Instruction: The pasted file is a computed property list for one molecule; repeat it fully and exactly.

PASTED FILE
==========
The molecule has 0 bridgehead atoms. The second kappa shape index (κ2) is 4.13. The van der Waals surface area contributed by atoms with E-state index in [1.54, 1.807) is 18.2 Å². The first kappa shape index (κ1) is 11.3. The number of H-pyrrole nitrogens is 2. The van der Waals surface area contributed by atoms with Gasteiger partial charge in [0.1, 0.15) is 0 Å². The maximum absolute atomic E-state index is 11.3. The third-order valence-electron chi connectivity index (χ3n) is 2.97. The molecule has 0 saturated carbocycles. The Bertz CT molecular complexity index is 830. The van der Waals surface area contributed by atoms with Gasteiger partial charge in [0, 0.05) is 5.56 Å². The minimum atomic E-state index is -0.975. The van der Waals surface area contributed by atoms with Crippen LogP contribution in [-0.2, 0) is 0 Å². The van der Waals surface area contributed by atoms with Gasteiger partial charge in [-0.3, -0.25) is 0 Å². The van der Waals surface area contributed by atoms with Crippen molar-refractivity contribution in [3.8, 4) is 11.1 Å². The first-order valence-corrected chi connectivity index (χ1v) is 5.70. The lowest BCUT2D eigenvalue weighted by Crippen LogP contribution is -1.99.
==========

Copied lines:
The molecule has 0 bridgehead atoms. The second kappa shape index (κ2) is 4.13. The van der Waals surface area contributed by atoms with E-state index in [1.54, 1.807) is 18.2 Å². The first kappa shape index (κ1) is 11.3. The number of H-pyrrole nitrogens is 2. The van der Waals surface area contributed by atoms with Gasteiger partial charge in [0.1, 0.15) is 0 Å². The maximum absolute atomic E-state index is 11.3. The third-order valence-electron chi connectivity index (χ3n) is 2.97. The molecule has 0 saturated carbocycles. The Bertz CT molecular complexity index is 830. The van der Waals surface area contributed by atoms with Gasteiger partial charge in [0, 0.05) is 5.56 Å². The minimum atomic E-state index is -0.975. The van der Waals surface area contributed by atoms with Crippen LogP contribution in [-0.2, 0) is 0 Å². The van der Waals surface area contributed by atoms with Gasteiger partial charge in [-0.3, -0.25) is 0 Å². The van der Waals surface area contributed by atoms with Crippen molar-refractivity contribution in [3.8, 4) is 11.1 Å². The first-order valence-corrected chi connectivity index (χ1v) is 5.70. The lowest BCUT2D eigenvalue weighted by Crippen LogP contribution is -1.99.